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Jersey from Mickey Mantle’s final game, ‘gift’ home run off Denny McLain offered by Heritage Auctions

Mickey Mantle hit his 535th career home run off Denny McLain on Sept. 19, 1968. Nine days later, he played the final game of his career. Mantle's jersey from those two historic moments is up for bid at Heritage Auctions.
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Mickey Mantle hit 536 career home runs, but few are more memorable than his next to last one.

Denny McLain, meanwhile, won a lot of big games and threw a lot of big pitches during his historic 31-win season in 1968.

But when the two baseball legends met for the final time on Sept. 19, 1968, it led to a special moment neither player — nor longtime baseball fans — would ever forget.

McLain was in the midst of an historic season, going 31-6 with a 1.96 ERA to win the Cy Young Award, the AL MVP and lead the Tigers to the World Series.

Mantle, meanwhile, was wrapping up his final season, putting the finishes touches on his legendary Hall of Fame career. In his final at-bat at Detroit’s Tiger Stadium, McLain decided to give Mantle what many referred to as “a gift.”

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McLain, who won his 31st game that day, grooved a batting practice fastball to Mantle in the eighth inning of a 6-1 game. Mantle hit into the upper deck for his 535th career home run, passing Jimmie Fox for third on the all-time home run list.

Though there have been numerous stories shared over the years about McLain’s “charity pitch,” the most definitive came from Mantle himself, who relived the moment in a video late in his life.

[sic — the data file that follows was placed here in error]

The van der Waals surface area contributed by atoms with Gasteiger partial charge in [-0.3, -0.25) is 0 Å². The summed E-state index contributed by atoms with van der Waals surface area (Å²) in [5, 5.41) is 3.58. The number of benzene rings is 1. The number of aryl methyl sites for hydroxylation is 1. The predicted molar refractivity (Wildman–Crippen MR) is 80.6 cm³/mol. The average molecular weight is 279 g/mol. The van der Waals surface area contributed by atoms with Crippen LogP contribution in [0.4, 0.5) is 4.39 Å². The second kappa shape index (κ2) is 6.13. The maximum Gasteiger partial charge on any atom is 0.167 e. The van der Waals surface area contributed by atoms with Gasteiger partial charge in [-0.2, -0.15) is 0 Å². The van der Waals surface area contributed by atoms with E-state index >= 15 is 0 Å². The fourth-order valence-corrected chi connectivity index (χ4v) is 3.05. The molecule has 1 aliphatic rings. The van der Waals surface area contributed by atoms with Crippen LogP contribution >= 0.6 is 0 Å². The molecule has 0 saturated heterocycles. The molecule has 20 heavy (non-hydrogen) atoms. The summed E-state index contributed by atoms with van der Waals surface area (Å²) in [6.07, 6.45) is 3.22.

Mantle recalled stepping to the plate just as McLain called timeout for a meeting with Detroit catcher Jim Price (Mantle mistakenly said it was catcher Bill Freehan). Mantle remembered overhearing McLain tell his catcher, “Let’s let him hit one, this is probably his last time in Detroit.”

“I heard him say that, but you never know whether to believe him or not,” Mantle said in the video. “When [Price] comes back by, I said, ‘Did I hear what he said, he wants me to hit one?’ [Price] said, ‘Yeah, he’s not going to work on you, he’s just going to throw you fastballs.’ I said, ‘Great,’ but I was still a little leery.”

Sure enough, Mantle says he indeed got “a gift” from McLain.

“The first pitch he threw was right down the middle and I took it and he goes like, ‘Hey, what’s the matter?’ So, then of course, I knew he really wanted me to hit one, so the next pitch I swung a little too hard and I got under it and popped it up as a foul ball. [Price] gets another ball and throws it back out to Denny, and the next pitch he threw me, he really grooved it and I really hit one good into the upper deck.”

Mantle and McLain then had a little fun with each other.

“I’m going around first and second and I kind of peeked out at him and he’s looking and grinning,” Mantle said of McLain. “I come around third and I looked right at him and he kinda gives me a big wink.”

The New York Yankees road jersey Mantle was wearing that day has been auctioned off twice in recent years, selling for $486,000 at Heritage Auctions in February 2017, and then again for $850,000 at Heritage in August 2020.

Mickey Mantle jersey from the final game of his career and from his infamous home run off Denny McLain.

Jersey Mickey Mantle won in his final game and when he hit an infamous home run off Denny McLain.